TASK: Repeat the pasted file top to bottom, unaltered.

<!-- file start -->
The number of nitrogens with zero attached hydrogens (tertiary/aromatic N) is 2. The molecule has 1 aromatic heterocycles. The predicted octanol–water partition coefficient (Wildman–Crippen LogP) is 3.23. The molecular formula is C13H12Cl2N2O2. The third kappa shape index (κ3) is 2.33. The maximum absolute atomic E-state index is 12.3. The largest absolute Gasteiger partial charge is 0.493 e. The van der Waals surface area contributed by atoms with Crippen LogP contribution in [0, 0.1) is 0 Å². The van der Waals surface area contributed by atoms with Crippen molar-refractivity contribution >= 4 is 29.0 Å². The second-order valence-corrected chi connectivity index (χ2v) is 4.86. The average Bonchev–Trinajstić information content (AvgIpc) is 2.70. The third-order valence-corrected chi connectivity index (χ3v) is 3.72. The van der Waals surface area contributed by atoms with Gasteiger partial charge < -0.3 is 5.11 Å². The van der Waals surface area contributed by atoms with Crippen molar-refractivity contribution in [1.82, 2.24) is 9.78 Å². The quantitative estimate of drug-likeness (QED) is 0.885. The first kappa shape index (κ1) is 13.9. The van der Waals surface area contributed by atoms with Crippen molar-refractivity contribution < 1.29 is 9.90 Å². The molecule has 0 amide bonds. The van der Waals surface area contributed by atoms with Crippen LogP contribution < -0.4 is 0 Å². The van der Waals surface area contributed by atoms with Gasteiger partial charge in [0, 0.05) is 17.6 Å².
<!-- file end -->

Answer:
The number of nitrogens with zero attached hydrogens (tertiary/aromatic N) is 2. The molecule has 1 aromatic heterocycles. The predicted octanol–water partition coefficient (Wildman–Crippen LogP) is 3.23. The molecular formula is C13H12Cl2N2O2. The third kappa shape index (κ3) is 2.33. The maximum absolute atomic E-state index is 12.3. The largest absolute Gasteiger partial charge is 0.493 e. The van der Waals surface area contributed by atoms with Crippen LogP contribution in [0, 0.1) is 0 Å². The van der Waals surface area contributed by atoms with Crippen molar-refractivity contribution >= 4 is 29.0 Å². The second-order valence-corrected chi connectivity index (χ2v) is 4.86. The average Bonchev–Trinajstić information content (AvgIpc) is 2.70. The third-order valence-corrected chi connectivity index (χ3v) is 3.72. The van der Waals surface area contributed by atoms with Gasteiger partial charge < -0.3 is 5.11 Å². The van der Waals surface area contributed by atoms with Crippen molar-refractivity contribution in [1.82, 2.24) is 9.78 Å². The quantitative estimate of drug-likeness (QED) is 0.885. The first kappa shape index (κ1) is 13.9. The van der Waals surface area contributed by atoms with Crippen molar-refractivity contribution < 1.29 is 9.90 Å². The molecule has 0 amide bonds. The van der Waals surface area contributed by atoms with Crippen LogP contribution < -0.4 is 0 Å². The van der Waals surface area contributed by atoms with Gasteiger partial charge in [0, 0.05) is 17.6 Å².